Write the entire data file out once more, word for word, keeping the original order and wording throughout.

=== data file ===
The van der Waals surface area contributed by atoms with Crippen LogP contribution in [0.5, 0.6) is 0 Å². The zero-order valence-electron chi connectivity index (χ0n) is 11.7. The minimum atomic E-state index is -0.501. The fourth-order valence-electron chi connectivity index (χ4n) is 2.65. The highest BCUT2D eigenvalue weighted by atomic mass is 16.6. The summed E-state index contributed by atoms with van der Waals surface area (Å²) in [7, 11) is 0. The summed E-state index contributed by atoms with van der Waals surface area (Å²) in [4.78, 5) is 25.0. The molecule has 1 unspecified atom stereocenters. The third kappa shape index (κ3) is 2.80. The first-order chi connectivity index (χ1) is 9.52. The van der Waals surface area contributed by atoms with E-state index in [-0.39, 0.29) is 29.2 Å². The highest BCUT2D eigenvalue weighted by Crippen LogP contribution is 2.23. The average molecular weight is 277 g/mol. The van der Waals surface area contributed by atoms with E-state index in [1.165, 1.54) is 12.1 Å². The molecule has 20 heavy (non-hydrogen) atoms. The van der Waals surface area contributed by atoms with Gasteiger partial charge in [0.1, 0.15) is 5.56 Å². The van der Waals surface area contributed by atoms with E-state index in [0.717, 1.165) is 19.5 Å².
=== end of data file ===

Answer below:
The van der Waals surface area contributed by atoms with Crippen LogP contribution in [0.5, 0.6) is 0 Å². The zero-order valence-electron chi connectivity index (χ0n) is 11.7. The minimum atomic E-state index is -0.501. The fourth-order valence-electron chi connectivity index (χ4n) is 2.65. The highest BCUT2D eigenvalue weighted by atomic mass is 16.6. The summed E-state index contributed by atoms with van der Waals surface area (Å²) in [7, 11) is 0. The summed E-state index contributed by atoms with van der Waals surface area (Å²) in [4.78, 5) is 25.0. The molecule has 1 unspecified atom stereocenters. The third kappa shape index (κ3) is 2.80. The first-order chi connectivity index (χ1) is 9.52. The van der Waals surface area contributed by atoms with E-state index in [-0.39, 0.29) is 29.2 Å². The highest BCUT2D eigenvalue weighted by Crippen LogP contribution is 2.23. The average molecular weight is 277 g/mol. The van der Waals surface area contributed by atoms with E-state index in [1.165, 1.54) is 12.1 Å². The molecule has 20 heavy (non-hydrogen) atoms. The van der Waals surface area contributed by atoms with Gasteiger partial charge in [0.1, 0.15) is 5.56 Å². The van der Waals surface area contributed by atoms with E-state index in [0.717, 1.165) is 19.5 Å².